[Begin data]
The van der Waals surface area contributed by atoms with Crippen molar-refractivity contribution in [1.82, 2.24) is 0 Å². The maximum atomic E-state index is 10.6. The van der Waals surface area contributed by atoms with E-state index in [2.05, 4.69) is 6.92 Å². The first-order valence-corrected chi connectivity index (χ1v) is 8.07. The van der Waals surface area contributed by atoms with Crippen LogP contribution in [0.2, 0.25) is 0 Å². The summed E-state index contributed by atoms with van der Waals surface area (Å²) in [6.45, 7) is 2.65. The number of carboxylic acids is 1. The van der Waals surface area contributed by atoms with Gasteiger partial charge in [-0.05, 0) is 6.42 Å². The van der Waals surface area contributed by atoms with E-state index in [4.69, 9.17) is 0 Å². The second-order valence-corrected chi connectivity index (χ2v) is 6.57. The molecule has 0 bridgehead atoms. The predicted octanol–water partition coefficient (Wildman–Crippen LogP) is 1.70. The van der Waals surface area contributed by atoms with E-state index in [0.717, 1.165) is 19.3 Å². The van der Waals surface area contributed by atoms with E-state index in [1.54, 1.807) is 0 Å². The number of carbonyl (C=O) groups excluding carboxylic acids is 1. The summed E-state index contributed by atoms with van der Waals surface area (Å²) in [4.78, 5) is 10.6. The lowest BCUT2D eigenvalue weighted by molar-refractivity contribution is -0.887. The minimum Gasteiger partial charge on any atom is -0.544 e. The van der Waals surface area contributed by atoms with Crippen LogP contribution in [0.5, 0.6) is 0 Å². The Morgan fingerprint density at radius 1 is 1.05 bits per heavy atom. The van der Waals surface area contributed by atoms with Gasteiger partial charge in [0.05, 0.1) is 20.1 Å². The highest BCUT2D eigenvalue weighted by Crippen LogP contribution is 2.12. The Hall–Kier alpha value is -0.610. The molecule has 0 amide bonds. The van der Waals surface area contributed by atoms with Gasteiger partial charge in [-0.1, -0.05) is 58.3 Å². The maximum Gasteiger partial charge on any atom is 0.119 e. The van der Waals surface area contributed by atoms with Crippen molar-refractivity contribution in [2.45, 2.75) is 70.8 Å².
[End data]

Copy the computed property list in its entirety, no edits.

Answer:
The van der Waals surface area contributed by atoms with Crippen molar-refractivity contribution in [1.82, 2.24) is 0 Å². The maximum atomic E-state index is 10.6. The van der Waals surface area contributed by atoms with E-state index in [2.05, 4.69) is 6.92 Å². The first-order valence-corrected chi connectivity index (χ1v) is 8.07. The van der Waals surface area contributed by atoms with Crippen LogP contribution in [0.2, 0.25) is 0 Å². The summed E-state index contributed by atoms with van der Waals surface area (Å²) in [6.45, 7) is 2.65. The number of carboxylic acids is 1. The van der Waals surface area contributed by atoms with Gasteiger partial charge in [-0.05, 0) is 6.42 Å². The van der Waals surface area contributed by atoms with E-state index in [4.69, 9.17) is 0 Å². The second-order valence-corrected chi connectivity index (χ2v) is 6.57. The molecule has 0 bridgehead atoms. The predicted octanol–water partition coefficient (Wildman–Crippen LogP) is 1.70. The van der Waals surface area contributed by atoms with E-state index in [0.717, 1.165) is 19.3 Å². The van der Waals surface area contributed by atoms with E-state index in [1.54, 1.807) is 0 Å². The number of carbonyl (C=O) groups excluding carboxylic acids is 1. The summed E-state index contributed by atoms with van der Waals surface area (Å²) in [4.78, 5) is 10.6. The lowest BCUT2D eigenvalue weighted by molar-refractivity contribution is -0.887. The minimum Gasteiger partial charge on any atom is -0.544 e. The van der Waals surface area contributed by atoms with Crippen LogP contribution in [0.5, 0.6) is 0 Å². The Morgan fingerprint density at radius 1 is 1.05 bits per heavy atom. The van der Waals surface area contributed by atoms with Gasteiger partial charge in [0.05, 0.1) is 20.1 Å². The highest BCUT2D eigenvalue weighted by Crippen LogP contribution is 2.12. The Hall–Kier alpha value is -0.610. The molecule has 0 amide bonds. The van der Waals surface area contributed by atoms with Gasteiger partial charge in [-0.1, -0.05) is 58.3 Å². The maximum Gasteiger partial charge on any atom is 0.119 e. The van der Waals surface area contributed by atoms with Crippen molar-refractivity contribution in [2.45, 2.75) is 70.8 Å².